Jennifer Jason Leigh has told how she had to watch powerless as Kurt Russell accidentally smashed a priceless guitar to pieces on the set of Quentin Tarantino’s ‘The Hateful Eight’.
The Martin six-string, made in the 1860s, was on loan to the movie from the company’s museum, and was supposed to be swapped for a replica in a scene where Russell’s character takes it from Leigh’s and breaks it.
But unaware it was the real thing, Russell broke it on camera – hence Leigh’s look of actual horror in the movie.
Speaking to Billboard, she said: “I thought we were going to trade out the guitars. You’re never going to cut a scene until Quentin says cut. And Kurt thought it must be a dummy guitar.
“I don’t think Quentin knew that it was the [vintage instrument], either. The scene was going exactly the way he wanted it to go, and he wanted to play one scene in the movie in real time without a cut, in one long take.
“Kurt felt terrible; he had no idea. When he found out, his eyes literally welled up. It ended up being great for the scene, but very sad for the guitar, and for my guitar teacher, and for me.”
Leigh even said that she had got to take it home with her, before its demise, and was planning to buy one for herself, believing it to cost $4000. The real value was substantially more than that, however.
“I was heartbroken about the guitar, because I was quite in love with it,” Leigh went on.
“I got to actually take it home with me, and I played it every day. It had the most beautiful, warm tone. I had asked how much it cost, and I was told $4,000, so I was kind of saving up my forced-call money [penalties paid for over-running], thinking, ‘At the end of this movie I’m gonna buy that baby… And it’s gonna be my memento that I give to myself.’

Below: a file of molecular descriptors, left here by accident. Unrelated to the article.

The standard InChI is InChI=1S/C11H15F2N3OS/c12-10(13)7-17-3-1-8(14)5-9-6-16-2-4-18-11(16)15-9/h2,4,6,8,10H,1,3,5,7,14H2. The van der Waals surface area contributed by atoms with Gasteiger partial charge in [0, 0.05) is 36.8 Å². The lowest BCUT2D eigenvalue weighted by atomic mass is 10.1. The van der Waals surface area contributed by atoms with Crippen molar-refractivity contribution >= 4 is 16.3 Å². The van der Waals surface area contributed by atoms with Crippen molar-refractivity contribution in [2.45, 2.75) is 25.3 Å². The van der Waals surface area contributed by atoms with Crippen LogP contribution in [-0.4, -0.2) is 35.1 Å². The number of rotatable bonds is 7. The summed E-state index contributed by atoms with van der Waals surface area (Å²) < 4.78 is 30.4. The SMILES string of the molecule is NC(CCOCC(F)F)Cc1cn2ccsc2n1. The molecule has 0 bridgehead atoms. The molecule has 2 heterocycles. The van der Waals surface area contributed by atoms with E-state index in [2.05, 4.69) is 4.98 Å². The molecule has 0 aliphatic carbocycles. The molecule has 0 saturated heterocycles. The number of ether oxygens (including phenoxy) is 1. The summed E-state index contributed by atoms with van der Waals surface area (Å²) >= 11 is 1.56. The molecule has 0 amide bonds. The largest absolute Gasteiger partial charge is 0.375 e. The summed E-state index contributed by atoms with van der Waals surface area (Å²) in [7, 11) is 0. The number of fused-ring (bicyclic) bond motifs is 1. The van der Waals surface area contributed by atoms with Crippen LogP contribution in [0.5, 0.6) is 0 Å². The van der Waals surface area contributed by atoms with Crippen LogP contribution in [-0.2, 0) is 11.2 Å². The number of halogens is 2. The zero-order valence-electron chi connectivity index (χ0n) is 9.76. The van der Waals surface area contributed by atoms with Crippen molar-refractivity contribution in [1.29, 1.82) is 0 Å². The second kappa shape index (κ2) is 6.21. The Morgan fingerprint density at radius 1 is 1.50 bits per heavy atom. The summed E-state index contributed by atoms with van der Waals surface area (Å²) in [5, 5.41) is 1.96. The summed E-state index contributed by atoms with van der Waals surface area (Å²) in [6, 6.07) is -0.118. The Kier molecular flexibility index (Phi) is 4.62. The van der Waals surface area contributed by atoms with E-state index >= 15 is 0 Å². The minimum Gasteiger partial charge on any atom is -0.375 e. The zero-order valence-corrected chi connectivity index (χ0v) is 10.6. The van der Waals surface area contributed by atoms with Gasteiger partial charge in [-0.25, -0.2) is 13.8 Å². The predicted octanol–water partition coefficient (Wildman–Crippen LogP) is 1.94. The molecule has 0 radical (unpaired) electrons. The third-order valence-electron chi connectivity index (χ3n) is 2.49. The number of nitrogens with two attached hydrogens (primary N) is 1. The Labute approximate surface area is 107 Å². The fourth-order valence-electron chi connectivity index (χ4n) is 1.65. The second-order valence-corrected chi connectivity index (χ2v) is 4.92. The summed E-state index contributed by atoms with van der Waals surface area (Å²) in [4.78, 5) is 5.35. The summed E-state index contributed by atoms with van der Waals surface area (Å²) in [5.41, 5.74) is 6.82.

“I got a few zeroes wrong — it was a $40,000 guitar, and it was also a museum piece, so I never would have been able to buy it… But Kurt knew how much I loved that guitar. Then Quentin gave me another Martin guitar from the 1880s as my wrap present, which was kind of extraordinary.”
The news of the mistake emerged last week, and the Martin museum in Pennsylvania was not amused to find out that it was broken by an actor, having assumed it had been damaged in an accident.
Dick Boak, the museum’s director said: “We assumed that a scaffolding or something fell on it. We understand that things happen, but at the same time we can’t take this lightly.
“All this about the guitar being smashed being written into the script and that somebody just didn’t tell the actor, this is all new information to us. We didn’t know anything about the script or Kurt Russell not being told that it was a priceless, irreplaceable artefact from the Martin Museum.”
“We want to make sure that people know that the incident was very distressing to us. We can’t believe that it happened. I don’t think anything can really remedy this.
“We’ve been remunerated for the insurance value, but it’s not about the money. It’s about the preservation of American musical history and heritage.”
Tarantino has so far not commented on the matter.
Image credit: The Weinstein Company